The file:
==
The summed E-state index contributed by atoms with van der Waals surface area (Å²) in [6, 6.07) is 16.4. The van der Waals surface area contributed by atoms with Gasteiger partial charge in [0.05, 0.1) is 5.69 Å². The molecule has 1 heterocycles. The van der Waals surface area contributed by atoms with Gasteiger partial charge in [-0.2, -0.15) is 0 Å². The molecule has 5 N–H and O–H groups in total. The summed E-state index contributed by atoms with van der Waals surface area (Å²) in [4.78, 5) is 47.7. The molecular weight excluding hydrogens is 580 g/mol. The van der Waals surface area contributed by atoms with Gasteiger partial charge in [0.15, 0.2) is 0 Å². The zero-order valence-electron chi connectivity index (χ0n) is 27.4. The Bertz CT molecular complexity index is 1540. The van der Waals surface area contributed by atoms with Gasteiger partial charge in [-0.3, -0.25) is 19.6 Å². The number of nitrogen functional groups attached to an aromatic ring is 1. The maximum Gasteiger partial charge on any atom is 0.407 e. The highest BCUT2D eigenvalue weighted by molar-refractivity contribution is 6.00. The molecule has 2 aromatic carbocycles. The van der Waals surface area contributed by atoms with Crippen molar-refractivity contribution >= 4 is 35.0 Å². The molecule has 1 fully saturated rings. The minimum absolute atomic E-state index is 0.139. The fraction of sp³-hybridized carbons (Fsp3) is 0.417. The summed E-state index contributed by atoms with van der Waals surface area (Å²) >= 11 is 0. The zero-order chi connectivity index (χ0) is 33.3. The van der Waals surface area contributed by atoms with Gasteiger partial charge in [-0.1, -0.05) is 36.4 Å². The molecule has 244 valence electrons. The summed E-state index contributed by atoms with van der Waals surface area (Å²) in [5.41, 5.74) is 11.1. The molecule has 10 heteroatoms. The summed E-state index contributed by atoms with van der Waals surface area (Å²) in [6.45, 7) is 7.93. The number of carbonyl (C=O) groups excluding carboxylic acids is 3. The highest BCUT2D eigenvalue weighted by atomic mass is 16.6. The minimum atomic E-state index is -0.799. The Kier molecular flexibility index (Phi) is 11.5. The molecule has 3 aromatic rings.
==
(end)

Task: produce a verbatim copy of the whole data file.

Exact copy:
The summed E-state index contributed by atoms with van der Waals surface area (Å²) in [6, 6.07) is 16.4. The van der Waals surface area contributed by atoms with Gasteiger partial charge in [0.05, 0.1) is 5.69 Å². The molecule has 1 heterocycles. The van der Waals surface area contributed by atoms with Gasteiger partial charge in [-0.2, -0.15) is 0 Å². The molecule has 5 N–H and O–H groups in total. The summed E-state index contributed by atoms with van der Waals surface area (Å²) in [4.78, 5) is 47.7. The molecular weight excluding hydrogens is 580 g/mol. The van der Waals surface area contributed by atoms with Gasteiger partial charge in [0.15, 0.2) is 0 Å². The zero-order valence-electron chi connectivity index (χ0n) is 27.4. The Bertz CT molecular complexity index is 1540. The van der Waals surface area contributed by atoms with Gasteiger partial charge in [-0.3, -0.25) is 19.6 Å². The number of nitrogen functional groups attached to an aromatic ring is 1. The maximum Gasteiger partial charge on any atom is 0.407 e. The highest BCUT2D eigenvalue weighted by molar-refractivity contribution is 6.00. The molecule has 2 aromatic carbocycles. The van der Waals surface area contributed by atoms with Crippen molar-refractivity contribution >= 4 is 35.0 Å². The molecule has 1 fully saturated rings. The minimum absolute atomic E-state index is 0.139. The fraction of sp³-hybridized carbons (Fsp3) is 0.417. The summed E-state index contributed by atoms with van der Waals surface area (Å²) >= 11 is 0. The zero-order chi connectivity index (χ0) is 33.3. The van der Waals surface area contributed by atoms with Gasteiger partial charge in [-0.1, -0.05) is 36.4 Å². The molecule has 244 valence electrons. The summed E-state index contributed by atoms with van der Waals surface area (Å²) in [5.41, 5.74) is 11.1. The molecule has 10 heteroatoms. The summed E-state index contributed by atoms with van der Waals surface area (Å²) in [6.45, 7) is 7.93. The number of carbonyl (C=O) groups excluding carboxylic acids is 3. The highest BCUT2D eigenvalue weighted by atomic mass is 16.6. The minimum atomic E-state index is -0.799. The Kier molecular flexibility index (Phi) is 11.5. The molecule has 3 aromatic rings.